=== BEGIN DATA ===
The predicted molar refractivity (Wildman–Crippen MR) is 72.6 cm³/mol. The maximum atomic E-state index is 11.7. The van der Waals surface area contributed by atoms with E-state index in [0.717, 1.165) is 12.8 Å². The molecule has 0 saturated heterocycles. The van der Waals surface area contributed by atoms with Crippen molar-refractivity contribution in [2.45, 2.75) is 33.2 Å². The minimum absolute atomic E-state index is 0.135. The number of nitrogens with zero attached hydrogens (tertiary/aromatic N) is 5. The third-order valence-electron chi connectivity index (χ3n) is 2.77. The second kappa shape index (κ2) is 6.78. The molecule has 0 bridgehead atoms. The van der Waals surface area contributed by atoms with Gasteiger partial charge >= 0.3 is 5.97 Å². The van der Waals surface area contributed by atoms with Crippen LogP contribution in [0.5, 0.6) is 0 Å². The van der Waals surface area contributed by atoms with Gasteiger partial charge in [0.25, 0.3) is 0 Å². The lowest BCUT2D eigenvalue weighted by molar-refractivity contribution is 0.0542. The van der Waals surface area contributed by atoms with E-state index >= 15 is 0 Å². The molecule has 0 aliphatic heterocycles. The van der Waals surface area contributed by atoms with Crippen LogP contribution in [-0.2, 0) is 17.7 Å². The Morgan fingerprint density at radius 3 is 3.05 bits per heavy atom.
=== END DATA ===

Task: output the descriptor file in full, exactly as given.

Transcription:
The predicted molar refractivity (Wildman–Crippen MR) is 72.6 cm³/mol. The maximum atomic E-state index is 11.7. The van der Waals surface area contributed by atoms with E-state index in [0.717, 1.165) is 12.8 Å². The molecule has 0 saturated heterocycles. The van der Waals surface area contributed by atoms with Crippen molar-refractivity contribution in [2.45, 2.75) is 33.2 Å². The minimum absolute atomic E-state index is 0.135. The number of nitrogens with zero attached hydrogens (tertiary/aromatic N) is 5. The third-order valence-electron chi connectivity index (χ3n) is 2.77. The second kappa shape index (κ2) is 6.78. The molecule has 0 bridgehead atoms. The van der Waals surface area contributed by atoms with Gasteiger partial charge >= 0.3 is 5.97 Å². The van der Waals surface area contributed by atoms with Crippen LogP contribution in [0.5, 0.6) is 0 Å². The van der Waals surface area contributed by atoms with Gasteiger partial charge in [0.25, 0.3) is 0 Å². The lowest BCUT2D eigenvalue weighted by molar-refractivity contribution is 0.0542. The van der Waals surface area contributed by atoms with E-state index >= 15 is 0 Å². The molecule has 0 aliphatic heterocycles. The van der Waals surface area contributed by atoms with Crippen LogP contribution in [-0.2, 0) is 17.7 Å². The Morgan fingerprint density at radius 3 is 3.05 bits per heavy atom.